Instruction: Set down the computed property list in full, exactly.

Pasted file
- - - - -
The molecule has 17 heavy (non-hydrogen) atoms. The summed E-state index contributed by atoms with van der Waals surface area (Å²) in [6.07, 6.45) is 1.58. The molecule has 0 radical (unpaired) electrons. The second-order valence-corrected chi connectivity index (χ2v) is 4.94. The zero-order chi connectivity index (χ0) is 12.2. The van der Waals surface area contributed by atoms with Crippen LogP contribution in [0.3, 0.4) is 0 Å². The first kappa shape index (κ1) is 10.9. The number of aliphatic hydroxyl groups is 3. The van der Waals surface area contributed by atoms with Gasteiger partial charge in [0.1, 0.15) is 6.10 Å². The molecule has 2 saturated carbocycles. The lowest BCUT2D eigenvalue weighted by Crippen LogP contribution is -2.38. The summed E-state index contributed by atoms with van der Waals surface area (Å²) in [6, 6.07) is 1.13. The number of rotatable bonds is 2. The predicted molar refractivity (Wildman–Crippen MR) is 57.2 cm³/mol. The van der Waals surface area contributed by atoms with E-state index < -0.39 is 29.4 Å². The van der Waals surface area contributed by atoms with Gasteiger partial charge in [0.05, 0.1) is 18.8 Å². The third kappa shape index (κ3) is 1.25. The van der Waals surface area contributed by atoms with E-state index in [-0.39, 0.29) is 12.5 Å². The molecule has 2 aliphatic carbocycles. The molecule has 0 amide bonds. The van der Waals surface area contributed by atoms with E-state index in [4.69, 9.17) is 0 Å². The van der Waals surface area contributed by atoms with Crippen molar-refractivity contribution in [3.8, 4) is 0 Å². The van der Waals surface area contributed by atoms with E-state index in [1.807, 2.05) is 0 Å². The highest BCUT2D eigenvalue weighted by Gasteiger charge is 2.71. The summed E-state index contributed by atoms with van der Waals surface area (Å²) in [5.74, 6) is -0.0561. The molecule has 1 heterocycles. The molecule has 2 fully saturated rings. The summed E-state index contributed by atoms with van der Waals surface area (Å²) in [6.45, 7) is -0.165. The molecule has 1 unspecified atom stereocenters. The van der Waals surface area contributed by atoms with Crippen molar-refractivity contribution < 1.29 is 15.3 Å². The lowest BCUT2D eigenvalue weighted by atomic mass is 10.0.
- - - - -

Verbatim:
The molecule has 17 heavy (non-hydrogen) atoms. The summed E-state index contributed by atoms with van der Waals surface area (Å²) in [6.07, 6.45) is 1.58. The molecule has 0 radical (unpaired) electrons. The second-order valence-corrected chi connectivity index (χ2v) is 4.94. The zero-order chi connectivity index (χ0) is 12.2. The van der Waals surface area contributed by atoms with Crippen LogP contribution in [0.3, 0.4) is 0 Å². The first kappa shape index (κ1) is 10.9. The number of aliphatic hydroxyl groups is 3. The van der Waals surface area contributed by atoms with Gasteiger partial charge in [0.1, 0.15) is 6.10 Å². The molecule has 2 saturated carbocycles. The lowest BCUT2D eigenvalue weighted by Crippen LogP contribution is -2.38. The summed E-state index contributed by atoms with van der Waals surface area (Å²) in [6, 6.07) is 1.13. The number of rotatable bonds is 2. The predicted molar refractivity (Wildman–Crippen MR) is 57.2 cm³/mol. The van der Waals surface area contributed by atoms with E-state index < -0.39 is 29.4 Å². The van der Waals surface area contributed by atoms with Gasteiger partial charge in [0.05, 0.1) is 18.8 Å². The third kappa shape index (κ3) is 1.25. The van der Waals surface area contributed by atoms with E-state index in [-0.39, 0.29) is 12.5 Å². The molecule has 2 aliphatic carbocycles. The molecule has 0 amide bonds. The van der Waals surface area contributed by atoms with E-state index in [4.69, 9.17) is 0 Å². The van der Waals surface area contributed by atoms with Crippen molar-refractivity contribution in [3.8, 4) is 0 Å². The van der Waals surface area contributed by atoms with E-state index in [1.807, 2.05) is 0 Å². The highest BCUT2D eigenvalue weighted by Gasteiger charge is 2.71. The summed E-state index contributed by atoms with van der Waals surface area (Å²) in [5.74, 6) is -0.0561. The molecule has 1 heterocycles. The molecule has 2 fully saturated rings. The summed E-state index contributed by atoms with van der Waals surface area (Å²) in [6.45, 7) is -0.165. The molecule has 1 unspecified atom stereocenters. The van der Waals surface area contributed by atoms with Crippen molar-refractivity contribution < 1.29 is 15.3 Å². The lowest BCUT2D eigenvalue weighted by atomic mass is 10.0.